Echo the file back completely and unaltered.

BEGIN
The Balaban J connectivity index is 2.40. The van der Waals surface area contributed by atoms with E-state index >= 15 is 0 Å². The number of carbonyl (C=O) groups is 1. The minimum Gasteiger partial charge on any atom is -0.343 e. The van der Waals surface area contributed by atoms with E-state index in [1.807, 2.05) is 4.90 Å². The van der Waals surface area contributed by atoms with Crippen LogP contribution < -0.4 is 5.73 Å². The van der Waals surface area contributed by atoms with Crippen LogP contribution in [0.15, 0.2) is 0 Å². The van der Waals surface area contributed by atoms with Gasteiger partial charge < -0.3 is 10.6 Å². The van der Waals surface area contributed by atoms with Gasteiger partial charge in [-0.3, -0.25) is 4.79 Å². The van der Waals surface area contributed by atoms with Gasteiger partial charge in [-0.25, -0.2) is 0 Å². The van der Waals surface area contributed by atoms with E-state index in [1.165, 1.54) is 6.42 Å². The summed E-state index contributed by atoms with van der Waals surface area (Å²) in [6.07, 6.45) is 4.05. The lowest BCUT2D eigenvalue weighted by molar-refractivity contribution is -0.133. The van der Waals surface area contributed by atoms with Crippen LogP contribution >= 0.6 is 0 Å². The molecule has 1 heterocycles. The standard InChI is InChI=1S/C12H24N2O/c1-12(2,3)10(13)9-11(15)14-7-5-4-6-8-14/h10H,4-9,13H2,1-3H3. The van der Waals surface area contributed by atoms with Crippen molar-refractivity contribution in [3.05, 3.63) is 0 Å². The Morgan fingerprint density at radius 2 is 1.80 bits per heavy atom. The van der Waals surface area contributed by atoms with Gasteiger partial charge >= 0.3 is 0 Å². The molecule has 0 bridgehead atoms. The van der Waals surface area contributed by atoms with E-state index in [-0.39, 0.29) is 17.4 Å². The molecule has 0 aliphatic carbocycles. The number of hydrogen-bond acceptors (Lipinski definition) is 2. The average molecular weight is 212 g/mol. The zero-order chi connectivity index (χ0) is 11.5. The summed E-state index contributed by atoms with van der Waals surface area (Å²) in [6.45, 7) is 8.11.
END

The Balaban J connectivity index is 2.40. The van der Waals surface area contributed by atoms with E-state index >= 15 is 0 Å². The number of carbonyl (C=O) groups is 1. The minimum Gasteiger partial charge on any atom is -0.343 e. The van der Waals surface area contributed by atoms with E-state index in [1.807, 2.05) is 4.90 Å². The van der Waals surface area contributed by atoms with Crippen LogP contribution < -0.4 is 5.73 Å². The van der Waals surface area contributed by atoms with Crippen LogP contribution in [0.15, 0.2) is 0 Å². The van der Waals surface area contributed by atoms with Gasteiger partial charge < -0.3 is 10.6 Å². The van der Waals surface area contributed by atoms with Gasteiger partial charge in [-0.3, -0.25) is 4.79 Å². The van der Waals surface area contributed by atoms with Gasteiger partial charge in [-0.25, -0.2) is 0 Å². The van der Waals surface area contributed by atoms with E-state index in [1.165, 1.54) is 6.42 Å². The summed E-state index contributed by atoms with van der Waals surface area (Å²) in [6.07, 6.45) is 4.05. The lowest BCUT2D eigenvalue weighted by molar-refractivity contribution is -0.133. The van der Waals surface area contributed by atoms with Crippen LogP contribution >= 0.6 is 0 Å². The molecule has 1 heterocycles. The standard InChI is InChI=1S/C12H24N2O/c1-12(2,3)10(13)9-11(15)14-7-5-4-6-8-14/h10H,4-9,13H2,1-3H3. The van der Waals surface area contributed by atoms with Crippen molar-refractivity contribution in [3.05, 3.63) is 0 Å². The Morgan fingerprint density at radius 2 is 1.80 bits per heavy atom. The van der Waals surface area contributed by atoms with Gasteiger partial charge >= 0.3 is 0 Å². The molecule has 0 bridgehead atoms. The van der Waals surface area contributed by atoms with E-state index in [-0.39, 0.29) is 17.4 Å². The molecule has 0 aliphatic carbocycles. The number of hydrogen-bond acceptors (Lipinski definition) is 2. The average molecular weight is 212 g/mol. The zero-order chi connectivity index (χ0) is 11.5. The summed E-state index contributed by atoms with van der Waals surface area (Å²) in [6.45, 7) is 8.11.